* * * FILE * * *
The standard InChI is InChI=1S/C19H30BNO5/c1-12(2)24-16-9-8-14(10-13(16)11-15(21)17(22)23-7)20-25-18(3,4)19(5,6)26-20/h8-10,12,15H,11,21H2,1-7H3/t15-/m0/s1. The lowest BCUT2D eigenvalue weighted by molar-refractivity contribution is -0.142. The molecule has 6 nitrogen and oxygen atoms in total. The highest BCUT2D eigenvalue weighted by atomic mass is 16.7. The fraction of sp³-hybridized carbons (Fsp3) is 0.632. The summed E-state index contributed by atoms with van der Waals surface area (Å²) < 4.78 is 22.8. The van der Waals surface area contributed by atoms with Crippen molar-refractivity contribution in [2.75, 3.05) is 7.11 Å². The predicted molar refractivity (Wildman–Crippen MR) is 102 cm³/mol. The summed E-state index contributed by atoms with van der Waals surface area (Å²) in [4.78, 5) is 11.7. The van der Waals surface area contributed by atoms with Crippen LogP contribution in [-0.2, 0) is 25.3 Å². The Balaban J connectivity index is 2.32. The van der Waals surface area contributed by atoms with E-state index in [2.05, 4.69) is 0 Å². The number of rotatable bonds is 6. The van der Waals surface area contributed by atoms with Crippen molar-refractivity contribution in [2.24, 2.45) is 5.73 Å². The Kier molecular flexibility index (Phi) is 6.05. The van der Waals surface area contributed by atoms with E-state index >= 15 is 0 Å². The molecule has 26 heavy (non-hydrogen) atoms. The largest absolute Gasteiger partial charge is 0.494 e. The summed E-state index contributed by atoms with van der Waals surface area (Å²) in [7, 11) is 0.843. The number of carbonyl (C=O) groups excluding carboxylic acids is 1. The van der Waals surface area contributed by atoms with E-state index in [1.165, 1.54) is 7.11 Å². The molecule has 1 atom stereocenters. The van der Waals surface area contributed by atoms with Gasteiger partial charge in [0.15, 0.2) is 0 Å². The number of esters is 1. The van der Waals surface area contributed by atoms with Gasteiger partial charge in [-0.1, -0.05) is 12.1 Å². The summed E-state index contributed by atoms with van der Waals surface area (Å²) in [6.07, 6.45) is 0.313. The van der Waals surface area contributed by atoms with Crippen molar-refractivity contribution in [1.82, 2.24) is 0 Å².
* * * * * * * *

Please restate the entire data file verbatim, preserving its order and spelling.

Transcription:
The standard InChI is InChI=1S/C19H30BNO5/c1-12(2)24-16-9-8-14(10-13(16)11-15(21)17(22)23-7)20-25-18(3,4)19(5,6)26-20/h8-10,12,15H,11,21H2,1-7H3/t15-/m0/s1. The lowest BCUT2D eigenvalue weighted by molar-refractivity contribution is -0.142. The molecule has 6 nitrogen and oxygen atoms in total. The highest BCUT2D eigenvalue weighted by atomic mass is 16.7. The fraction of sp³-hybridized carbons (Fsp3) is 0.632. The summed E-state index contributed by atoms with van der Waals surface area (Å²) < 4.78 is 22.8. The van der Waals surface area contributed by atoms with Crippen molar-refractivity contribution in [2.75, 3.05) is 7.11 Å². The predicted molar refractivity (Wildman–Crippen MR) is 102 cm³/mol. The summed E-state index contributed by atoms with van der Waals surface area (Å²) in [4.78, 5) is 11.7. The van der Waals surface area contributed by atoms with Crippen LogP contribution in [-0.2, 0) is 25.3 Å². The Balaban J connectivity index is 2.32. The van der Waals surface area contributed by atoms with E-state index in [2.05, 4.69) is 0 Å². The number of rotatable bonds is 6. The van der Waals surface area contributed by atoms with Crippen molar-refractivity contribution in [2.24, 2.45) is 5.73 Å². The Kier molecular flexibility index (Phi) is 6.05. The van der Waals surface area contributed by atoms with E-state index >= 15 is 0 Å². The molecule has 26 heavy (non-hydrogen) atoms. The largest absolute Gasteiger partial charge is 0.494 e. The summed E-state index contributed by atoms with van der Waals surface area (Å²) in [7, 11) is 0.843. The number of carbonyl (C=O) groups excluding carboxylic acids is 1. The van der Waals surface area contributed by atoms with E-state index in [1.165, 1.54) is 7.11 Å². The molecule has 1 atom stereocenters. The van der Waals surface area contributed by atoms with Gasteiger partial charge in [0.15, 0.2) is 0 Å². The number of esters is 1. The van der Waals surface area contributed by atoms with Gasteiger partial charge in [-0.1, -0.05) is 12.1 Å². The summed E-state index contributed by atoms with van der Waals surface area (Å²) in [6.07, 6.45) is 0.313. The van der Waals surface area contributed by atoms with Crippen molar-refractivity contribution in [1.82, 2.24) is 0 Å².